NETWORK ANALYSIS ALGORITHMS AND APPLICATIONS TO UNDERSTAND AQUEOUS SOLUTIONS AND THEIR INTERFACES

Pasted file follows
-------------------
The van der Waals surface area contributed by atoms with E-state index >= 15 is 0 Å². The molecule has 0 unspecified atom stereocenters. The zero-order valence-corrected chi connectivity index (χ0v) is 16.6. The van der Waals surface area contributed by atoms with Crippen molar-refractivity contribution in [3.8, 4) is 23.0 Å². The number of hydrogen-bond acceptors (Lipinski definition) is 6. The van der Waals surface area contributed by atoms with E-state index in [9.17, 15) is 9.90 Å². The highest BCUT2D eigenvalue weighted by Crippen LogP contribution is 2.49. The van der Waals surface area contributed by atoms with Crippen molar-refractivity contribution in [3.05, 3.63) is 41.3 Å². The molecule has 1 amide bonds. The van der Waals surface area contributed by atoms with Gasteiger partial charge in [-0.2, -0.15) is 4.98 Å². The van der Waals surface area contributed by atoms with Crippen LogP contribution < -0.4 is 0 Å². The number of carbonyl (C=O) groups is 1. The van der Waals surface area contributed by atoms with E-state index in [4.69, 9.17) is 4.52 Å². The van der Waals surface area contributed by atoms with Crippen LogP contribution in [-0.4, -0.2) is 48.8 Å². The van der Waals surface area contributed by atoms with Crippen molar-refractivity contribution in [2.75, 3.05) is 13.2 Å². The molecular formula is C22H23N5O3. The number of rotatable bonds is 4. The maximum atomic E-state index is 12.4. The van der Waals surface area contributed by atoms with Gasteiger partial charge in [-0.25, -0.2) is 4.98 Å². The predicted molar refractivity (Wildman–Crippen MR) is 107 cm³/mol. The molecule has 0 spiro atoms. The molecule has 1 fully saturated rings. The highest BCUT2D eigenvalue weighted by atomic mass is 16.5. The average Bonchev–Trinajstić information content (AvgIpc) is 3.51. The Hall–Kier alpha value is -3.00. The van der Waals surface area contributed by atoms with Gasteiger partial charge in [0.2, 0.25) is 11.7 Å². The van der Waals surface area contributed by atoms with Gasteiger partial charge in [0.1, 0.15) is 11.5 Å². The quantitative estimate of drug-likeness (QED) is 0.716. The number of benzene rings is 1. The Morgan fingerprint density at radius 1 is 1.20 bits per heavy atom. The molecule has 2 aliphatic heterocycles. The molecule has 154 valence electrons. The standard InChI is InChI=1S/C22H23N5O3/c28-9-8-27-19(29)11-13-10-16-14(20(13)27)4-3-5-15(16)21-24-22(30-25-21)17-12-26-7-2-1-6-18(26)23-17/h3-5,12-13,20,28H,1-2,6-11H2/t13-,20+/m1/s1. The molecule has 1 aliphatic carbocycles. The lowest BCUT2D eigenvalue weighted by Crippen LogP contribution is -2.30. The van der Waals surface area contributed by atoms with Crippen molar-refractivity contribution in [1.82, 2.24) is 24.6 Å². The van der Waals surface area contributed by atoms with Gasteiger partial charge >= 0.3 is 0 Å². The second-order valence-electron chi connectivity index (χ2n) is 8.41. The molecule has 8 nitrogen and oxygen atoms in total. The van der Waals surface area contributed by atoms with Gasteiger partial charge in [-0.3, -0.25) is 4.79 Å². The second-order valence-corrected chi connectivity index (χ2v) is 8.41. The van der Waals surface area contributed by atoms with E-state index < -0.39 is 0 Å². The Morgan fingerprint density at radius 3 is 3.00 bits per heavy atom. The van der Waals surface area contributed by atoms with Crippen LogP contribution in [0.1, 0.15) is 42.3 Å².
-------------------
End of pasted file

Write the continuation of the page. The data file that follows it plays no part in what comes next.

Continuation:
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Computational simulations have been widely used in a variety of disciplines including physics, chemistry, materials science and biology. Intermolecular Network Theory (INT) provides a generalized multiscale analysis framework that can be utilized to investigate the associated structural and dynamic properties of the intermolecular interactions of chemical systems across different length scales and time scales. New analysis techniques within INT are described and then applied to understand the structures and dynamics of water hydrogen bond network in liquid water, its aqueous solutions and interfaces. The transitions between patterns of hydrogen bonding are shown to reveal underlying molecular motions, as demonstrated for water reorientation. This work describes the detailed network analyses of water hydrogen bond dynamics about non-polar alkanes and under hydrophobic confinement. In the former, no structure enhancement is observed for water in the first hydration shell of alkanes; while a significant dynamic retardant effect is observed in terms of the water reorientation motion. In the latter, both the structural organization of the hydrogen bond network and its dynamics are massively perturbed. Using INT in combination with second-order Møller-Plesset perturbation theory, it reveals that the effect of hydrophobic confinement is predominantly (~75%) due to geometric restriction, however the competition of intermolecular forces, specifically the weakly attractive hydrophobic interaction with the confining surface, has a significant (~25%) impact. In addition, the interfacial structures and dynamics of water at the bi-phasic water/vapor and water/organic interfaces have also been investigated using INT, wherein it is demonstrated that capillary wave fronts at the interface are both structurally and dynamically heterogeneous. This interfacial heterogeneity has been correlated with the surface-sensitive vibrational sum frequency generation experiments at a soft charged aqueous interface.